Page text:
Ohio Congressman Warren Davidson was one of eight elected officials who recently sent a letter to the chairman of the U.S. Securities and Exchange Commission (SEC) with regards to how the agency gathers information from cryptocurrency companies.
According to a report by Bitcoin.com, U.S. Representatives Tom Emmer (R-MN), Darren Soto (D-FL), Jake Auchincloss (D-MA), Byron Donalds (R-FL), Josh Gottheimer (D-NJ), Ted Budd (R-NC), and Ritchie Torres (D-NY) joined Davidson is sending this bipartisan letter to SEC chairman Gary Gensler on how the SEC collects information from cryptocurrency and blockchain companies.
In a tweet, Davidson stated: “We must promote American innovation rather than stifle it with an incoherent mix of bad regulation, selective enforcement, and ongoing inaction.” He added:
I joined Rep. Tom Emmer and colleagues sending a letter to SEC Chair Gary Gensler regarding the SEC crippling crypto in America.
In the letter directed to Gensler, the bipartisan coalition of elected noted: “It appears there has been a recent trend towards employing the Enforcement Division’s investigative functions to gather information from unregulated cryptocurrency and blockchain industry participants in a manner inconsistent with the Commission’s standards for initiating investigations.”
The lawmakers emphasized:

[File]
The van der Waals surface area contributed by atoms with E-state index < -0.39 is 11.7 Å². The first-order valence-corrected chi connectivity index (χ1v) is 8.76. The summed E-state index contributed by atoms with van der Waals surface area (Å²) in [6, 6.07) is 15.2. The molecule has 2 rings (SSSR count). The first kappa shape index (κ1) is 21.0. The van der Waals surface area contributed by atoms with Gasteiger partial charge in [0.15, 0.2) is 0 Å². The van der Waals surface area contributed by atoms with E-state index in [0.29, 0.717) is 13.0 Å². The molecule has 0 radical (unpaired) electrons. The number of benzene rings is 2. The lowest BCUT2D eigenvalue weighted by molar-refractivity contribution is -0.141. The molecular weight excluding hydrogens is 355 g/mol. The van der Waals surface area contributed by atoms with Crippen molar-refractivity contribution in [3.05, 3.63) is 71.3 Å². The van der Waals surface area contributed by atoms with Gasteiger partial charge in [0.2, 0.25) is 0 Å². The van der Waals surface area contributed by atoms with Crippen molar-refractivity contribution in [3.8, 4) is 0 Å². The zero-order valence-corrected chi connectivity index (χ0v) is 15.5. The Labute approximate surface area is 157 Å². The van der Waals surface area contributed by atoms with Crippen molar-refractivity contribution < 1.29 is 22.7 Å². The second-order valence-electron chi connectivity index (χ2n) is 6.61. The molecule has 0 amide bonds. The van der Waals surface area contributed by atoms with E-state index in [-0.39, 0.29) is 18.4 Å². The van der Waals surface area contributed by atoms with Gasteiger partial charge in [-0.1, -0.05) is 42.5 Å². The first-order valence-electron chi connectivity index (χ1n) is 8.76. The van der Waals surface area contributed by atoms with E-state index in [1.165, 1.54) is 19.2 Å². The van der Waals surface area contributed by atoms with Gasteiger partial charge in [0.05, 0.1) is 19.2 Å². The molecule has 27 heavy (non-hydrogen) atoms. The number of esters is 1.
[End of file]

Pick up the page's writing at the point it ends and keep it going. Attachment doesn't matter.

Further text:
“We have reason to believe that these requests might be at odds with the Paperwork Reduction Act (PRA).”
This letter made it clear that the PRA calls for federal agencies to be “good stewards of the public’s time, and not overwhelm them with unnecessary or duplicative requests for information.”
The letter calls on the SEC to respond to the 13 questions listed in the letter by April 29. The list of the questions is located here.
Davidson is one of the most vocal advocates of cryptocurrencies in the U.S. House. Cryptocurrencies represent one of the most organic monetary experiments in contemporary times. They could perhaps challenge the fiat money status quo.
However, there are harsh realities of politics that come into play when talking about crypto’s rise. For example, the state is still omnipresent thanks to the embrace of an expansive state over the last century. As a result, new technological innovations will need to have an “inside/outside” game where there are entrepreneurs building disruptive technologies and advocates on the proverbial inside making sure that these technologies are not regulated or taxed out of existence.